Reported in Scientific American, This Week in World War I: December 26, 1914
In this issue of Scientific American from 1914, we published the first installment of a three-part first-hand account: “War Experiences of an Air Scout: The Diary of an American Volunteer With the Aviation Corps of the French Army,” by Frederick C. Hild. On the outbreak of war, and two years before the famous “Lafayette Escadrille” took to the air in defense of France, Hild, an active aviator in the United States, enlisted in the French air force.
What high ideals drove this young American man (age 24 at the time) to rush to the defense of France? None, really—he was just in it for the adventure:
“It mattered little to me which of the warring nations I would join, and finally I chose to throw in my lot with the army possessing the largest number of aeroplanes. Having been a close observer of aviation, both here and abroad, for the past four years, I came to the conclusion that France possesses the greatest number of aircraft,”
He may have cared nothing for France, but he was not without sympathy for the human condition:
“When the French steamer ‘Espagne’ left New York, on September 5th, I was on board, together with several Americans and about 700 reservists, who were going to France to fight their country's battles. There was much fun and excitement during the voyage, pleasant weather favoring us during the entire journey. The cabin passengers were shown every consideration, but the 500 reservists traveling third-class were treated no better than cattle, which was rather uncalled for, when it is taken into consideration that they were leaving their families and friends to defend their country's honor.”
Hild could not speak French, but at Le Havre he applied to the recruiting office. After four days, despite the fact that he was an American citizen, and apparently the first one attempting to join the aviation corps, the French Minister of War allowed him to take the pilot’s test:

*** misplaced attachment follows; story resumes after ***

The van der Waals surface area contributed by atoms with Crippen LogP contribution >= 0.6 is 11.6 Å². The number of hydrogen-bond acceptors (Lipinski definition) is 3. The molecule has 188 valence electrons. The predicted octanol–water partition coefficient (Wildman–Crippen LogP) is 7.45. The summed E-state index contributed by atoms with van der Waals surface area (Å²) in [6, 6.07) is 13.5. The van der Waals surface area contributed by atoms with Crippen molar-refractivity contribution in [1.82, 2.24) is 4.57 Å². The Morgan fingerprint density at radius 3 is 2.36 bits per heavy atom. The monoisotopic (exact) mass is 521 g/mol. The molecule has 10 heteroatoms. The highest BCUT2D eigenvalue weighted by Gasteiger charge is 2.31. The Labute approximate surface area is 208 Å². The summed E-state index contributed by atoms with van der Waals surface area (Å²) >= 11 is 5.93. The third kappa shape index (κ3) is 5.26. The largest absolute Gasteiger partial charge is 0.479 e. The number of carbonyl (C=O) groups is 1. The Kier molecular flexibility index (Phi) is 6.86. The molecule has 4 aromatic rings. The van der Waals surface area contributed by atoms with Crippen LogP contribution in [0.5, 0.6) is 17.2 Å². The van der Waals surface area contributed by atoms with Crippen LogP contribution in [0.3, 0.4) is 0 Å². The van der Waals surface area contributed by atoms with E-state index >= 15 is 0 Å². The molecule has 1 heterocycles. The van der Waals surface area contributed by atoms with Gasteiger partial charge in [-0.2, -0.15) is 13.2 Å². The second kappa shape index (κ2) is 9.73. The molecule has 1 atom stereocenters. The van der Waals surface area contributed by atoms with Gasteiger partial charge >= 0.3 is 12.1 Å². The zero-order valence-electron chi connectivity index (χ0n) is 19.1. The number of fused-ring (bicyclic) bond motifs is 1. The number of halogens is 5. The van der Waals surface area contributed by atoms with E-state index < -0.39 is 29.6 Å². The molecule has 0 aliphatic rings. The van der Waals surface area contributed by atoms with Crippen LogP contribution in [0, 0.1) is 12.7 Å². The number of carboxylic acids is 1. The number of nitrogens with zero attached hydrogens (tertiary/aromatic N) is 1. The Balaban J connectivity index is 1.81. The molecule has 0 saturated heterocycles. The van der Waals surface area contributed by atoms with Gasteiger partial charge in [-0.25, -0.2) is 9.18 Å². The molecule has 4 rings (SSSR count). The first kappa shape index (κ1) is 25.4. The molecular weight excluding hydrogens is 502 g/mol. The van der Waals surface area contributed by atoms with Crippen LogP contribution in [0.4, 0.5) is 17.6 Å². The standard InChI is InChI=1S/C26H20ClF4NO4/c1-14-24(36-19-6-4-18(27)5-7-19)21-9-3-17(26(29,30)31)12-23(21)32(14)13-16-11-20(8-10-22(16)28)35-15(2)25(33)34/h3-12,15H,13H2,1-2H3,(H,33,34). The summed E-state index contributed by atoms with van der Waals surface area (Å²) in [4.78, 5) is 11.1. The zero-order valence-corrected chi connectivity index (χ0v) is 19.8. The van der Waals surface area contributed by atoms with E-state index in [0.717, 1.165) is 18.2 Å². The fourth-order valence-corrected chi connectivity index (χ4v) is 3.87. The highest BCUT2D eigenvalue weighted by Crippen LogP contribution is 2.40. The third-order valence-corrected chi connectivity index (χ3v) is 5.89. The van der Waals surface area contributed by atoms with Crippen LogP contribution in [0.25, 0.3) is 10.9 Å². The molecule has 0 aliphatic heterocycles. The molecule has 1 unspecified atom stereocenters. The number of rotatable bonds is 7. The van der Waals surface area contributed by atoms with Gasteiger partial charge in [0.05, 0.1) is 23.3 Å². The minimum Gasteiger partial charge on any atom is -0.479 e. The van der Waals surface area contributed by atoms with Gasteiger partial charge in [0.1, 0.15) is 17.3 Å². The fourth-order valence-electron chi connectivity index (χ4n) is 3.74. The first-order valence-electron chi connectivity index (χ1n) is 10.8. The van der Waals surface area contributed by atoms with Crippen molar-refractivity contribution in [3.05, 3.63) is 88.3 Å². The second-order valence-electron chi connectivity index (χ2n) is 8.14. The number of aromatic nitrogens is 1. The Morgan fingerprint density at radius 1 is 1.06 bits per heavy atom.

“I was ordered to report to the second aviation reservation at Tours, where I would have to pass the French examination for pilot. This was a simple test, as the requirement was that I take an aeroplane up 7,000 feet and remain at or above that altitude for an hour at least.”
At this point, unfortunately, he signed up with the French army for the duration of the war. He had an interesting perspective on a country that was plunged deeply into war:
“Nearly all factories were closed, and the sight of women, both young and old, sweeping the streets clean and collecting the fares on the tramways was rather peculiar.”
On arrival at Tours, he met a small group of German prisoners (it must be remembered that for years a popular assumption was that France and Russia would be the ones to fight against Germany):
“A few moments later I had the pleasure of viewing about two dozen German soldiers and half a dozen officers, prisoners of war, who were now on their way to the south of France. They were rather sick looking, but seemed to feel rather happy at being in French hands. None of them wore a hat, for these had been taken as souvenirs. I speak a little German, and when I asked one of the officers with the captives if he had been in battle with the English soldiers he appeared surprised to learn that the British were also in battle against the Germans. He said he understood that the English were fighting on the German side. He really doubted my word when I told him the British were his foes, and the others shook their heads unbelievingly when he told them the news I had communicated to him.”
Now on active duty, he was issued with the leather coat he wears in the photograph of him, and joined his fellow pilots at dinner:
“I was introduced to the pilots present (about sixty), and they greeted me with cheers when they learned that I had come from America to fight with them. Some who knew the American national anthem sang it. and I was made to feel at home at once. I felt that I was where I belonged at last, and room was made for me at the rough table by several of the pilots squeezing together on a bench and telling me to sit down.”
This touching scene of grand camaraderie has a spoiler, and here it is: Hild deserted. Probably after only a couple of months. This according to the late Philip M. Flammer, lieutenant colonel in the U.S. Air Force, professor of history at the University of Utah, and author of The Vivid Air: The Lafayette Escadrille. Flammer notes that the French were not keen to publicly disclose this fact and kept the news to themselves.
Nevertheless, for at least a few weeks, Hild was a pilot at war.
You can read part II of this trilogy from January 2, 1915, here:
Part III of this trilogy, from January 9, 1915 is at:
Our full archive of the war, called Scientific American Chronicles: World War I, has many articles from 1914–1918, including personal reminiscences and articles on the technology of aviation. It is available for purchase at www.ScientificAmerican.com/wwi